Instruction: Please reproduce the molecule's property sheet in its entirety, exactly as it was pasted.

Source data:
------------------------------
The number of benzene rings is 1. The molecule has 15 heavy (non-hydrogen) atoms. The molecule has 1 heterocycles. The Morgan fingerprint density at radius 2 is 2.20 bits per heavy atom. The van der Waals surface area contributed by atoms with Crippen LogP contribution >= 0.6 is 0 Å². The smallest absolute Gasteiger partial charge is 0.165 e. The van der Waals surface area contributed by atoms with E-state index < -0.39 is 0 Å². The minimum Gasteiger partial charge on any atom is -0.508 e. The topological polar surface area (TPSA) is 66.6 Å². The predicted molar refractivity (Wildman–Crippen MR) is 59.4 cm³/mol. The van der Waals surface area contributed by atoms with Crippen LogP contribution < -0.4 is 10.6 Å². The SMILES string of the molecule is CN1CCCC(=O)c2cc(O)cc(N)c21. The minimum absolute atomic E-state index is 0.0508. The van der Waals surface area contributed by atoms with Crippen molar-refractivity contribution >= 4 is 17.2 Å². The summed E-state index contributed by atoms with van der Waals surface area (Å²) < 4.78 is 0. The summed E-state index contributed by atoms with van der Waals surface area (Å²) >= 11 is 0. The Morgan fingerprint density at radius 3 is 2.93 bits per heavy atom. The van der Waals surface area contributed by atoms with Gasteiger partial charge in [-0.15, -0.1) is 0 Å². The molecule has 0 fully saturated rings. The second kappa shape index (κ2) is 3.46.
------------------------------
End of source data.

The number of benzene rings is 1. The molecule has 15 heavy (non-hydrogen) atoms. The molecule has 1 heterocycles. The Morgan fingerprint density at radius 2 is 2.20 bits per heavy atom. The van der Waals surface area contributed by atoms with Crippen LogP contribution >= 0.6 is 0 Å². The smallest absolute Gasteiger partial charge is 0.165 e. The van der Waals surface area contributed by atoms with E-state index < -0.39 is 0 Å². The minimum Gasteiger partial charge on any atom is -0.508 e. The topological polar surface area (TPSA) is 66.6 Å². The predicted molar refractivity (Wildman–Crippen MR) is 59.4 cm³/mol. The van der Waals surface area contributed by atoms with Crippen LogP contribution < -0.4 is 10.6 Å². The SMILES string of the molecule is CN1CCCC(=O)c2cc(O)cc(N)c21. The minimum absolute atomic E-state index is 0.0508. The van der Waals surface area contributed by atoms with Crippen molar-refractivity contribution >= 4 is 17.2 Å². The summed E-state index contributed by atoms with van der Waals surface area (Å²) < 4.78 is 0. The summed E-state index contributed by atoms with van der Waals surface area (Å²) >= 11 is 0. The Morgan fingerprint density at radius 3 is 2.93 bits per heavy atom. The van der Waals surface area contributed by atoms with Gasteiger partial charge in [-0.15, -0.1) is 0 Å². The molecule has 0 fully saturated rings. The second kappa shape index (κ2) is 3.46.